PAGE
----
Go Green Initiatives Take Hold at DirectMail.com
Prince Frederick, Maryland-based DirectMail.com (www.DirectMail.com), a leading provider of integrated direct marketing solutions, today released data on results achieved from “go green” initiatives implemented throughout the firm’s three-building physical plant in Calvert County, Maryland. By year, DirectMail.com’s proactive efforts to promote the highest environmental standards in its operations include:
Began recycling paper and cardboard as well as plastic, shrink wrap, corrugated boards and skids.
Transitioned to an electronic job management system to eliminate paper use in job jackets and tickets, price quotes and proofs and minimize paper use in customer invoicing and payment.
Remixed old ink and contracted with a private vendor to collect spent ink and chemical waste for recycling into road asphalt.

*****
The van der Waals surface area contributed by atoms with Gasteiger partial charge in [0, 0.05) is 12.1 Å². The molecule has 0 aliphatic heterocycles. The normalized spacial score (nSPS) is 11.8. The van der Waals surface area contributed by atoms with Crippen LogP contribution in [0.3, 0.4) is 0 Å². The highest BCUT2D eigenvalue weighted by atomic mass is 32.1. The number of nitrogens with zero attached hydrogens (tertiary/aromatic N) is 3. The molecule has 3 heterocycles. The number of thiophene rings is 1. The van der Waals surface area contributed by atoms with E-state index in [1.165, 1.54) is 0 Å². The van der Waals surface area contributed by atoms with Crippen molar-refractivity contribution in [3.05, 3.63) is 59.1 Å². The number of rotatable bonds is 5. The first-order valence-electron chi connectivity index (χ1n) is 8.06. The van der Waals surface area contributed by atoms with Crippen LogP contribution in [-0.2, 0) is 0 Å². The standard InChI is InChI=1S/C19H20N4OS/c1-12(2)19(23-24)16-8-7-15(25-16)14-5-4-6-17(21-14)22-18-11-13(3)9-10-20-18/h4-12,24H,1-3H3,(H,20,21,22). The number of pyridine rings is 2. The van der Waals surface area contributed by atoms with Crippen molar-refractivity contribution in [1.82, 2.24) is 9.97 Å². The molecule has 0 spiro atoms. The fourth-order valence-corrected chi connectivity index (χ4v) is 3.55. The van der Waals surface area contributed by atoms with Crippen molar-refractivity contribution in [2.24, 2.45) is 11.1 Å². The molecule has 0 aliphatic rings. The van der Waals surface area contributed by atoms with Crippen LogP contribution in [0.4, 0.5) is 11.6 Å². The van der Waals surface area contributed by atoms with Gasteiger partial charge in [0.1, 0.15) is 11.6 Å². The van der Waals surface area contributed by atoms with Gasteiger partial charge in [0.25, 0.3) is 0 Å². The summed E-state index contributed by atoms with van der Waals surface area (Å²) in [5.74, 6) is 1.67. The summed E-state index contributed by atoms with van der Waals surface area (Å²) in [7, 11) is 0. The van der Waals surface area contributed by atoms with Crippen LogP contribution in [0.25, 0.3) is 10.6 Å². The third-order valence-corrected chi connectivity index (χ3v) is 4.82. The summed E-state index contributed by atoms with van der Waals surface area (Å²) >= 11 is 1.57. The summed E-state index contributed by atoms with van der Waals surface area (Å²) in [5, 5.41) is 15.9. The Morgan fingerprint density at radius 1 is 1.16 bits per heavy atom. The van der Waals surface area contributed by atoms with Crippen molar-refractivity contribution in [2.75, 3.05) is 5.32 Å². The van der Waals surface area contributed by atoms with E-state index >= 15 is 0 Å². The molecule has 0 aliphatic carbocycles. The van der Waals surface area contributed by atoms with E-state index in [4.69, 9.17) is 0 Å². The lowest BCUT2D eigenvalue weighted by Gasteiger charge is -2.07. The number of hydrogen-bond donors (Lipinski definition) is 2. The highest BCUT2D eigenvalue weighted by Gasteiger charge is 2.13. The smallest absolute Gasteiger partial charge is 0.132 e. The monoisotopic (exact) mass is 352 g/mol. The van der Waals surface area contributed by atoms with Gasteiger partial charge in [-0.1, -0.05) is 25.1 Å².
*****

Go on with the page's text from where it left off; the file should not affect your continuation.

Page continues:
Converted to UV, vegetable-based, low-VOC inks and chemicals.
Created a free, national “Do Not Mail” list that allows people to opt out of receiving unsolicited catalogs, letters and postcards. DirectMail.com receives no compensation for providing this service.
Achieved Forest Stewardship Council certification, a designation conveying responsible consumption of forest products in production.
Switched from film-based plates to a computer-to-plate (CTP) system, at an equipment acquisition cost of over $200,000, to eliminate the use of film with heavy metals and developer and fixer chemicals. DirectMail.com recycles all aluminum CTP plates.
Acquired advanced sheeting and ganging technologies to maximize fit on every press run and minimize run time, energy use and paper waste.
Contracted with a private vendor to recycle computers, monitors, printers and other electronic equipment rather than dump in landfills.
Implemented an energy conservation plan that uses simple tactics, such as turning off all desktop computers, monitors and printers at the close of business; extinguishing office lights when not needed; using minimal after-hours lighting in production areas and hallways; and installing programmable thermostats, lighting system timers and energy-efficient bulbs.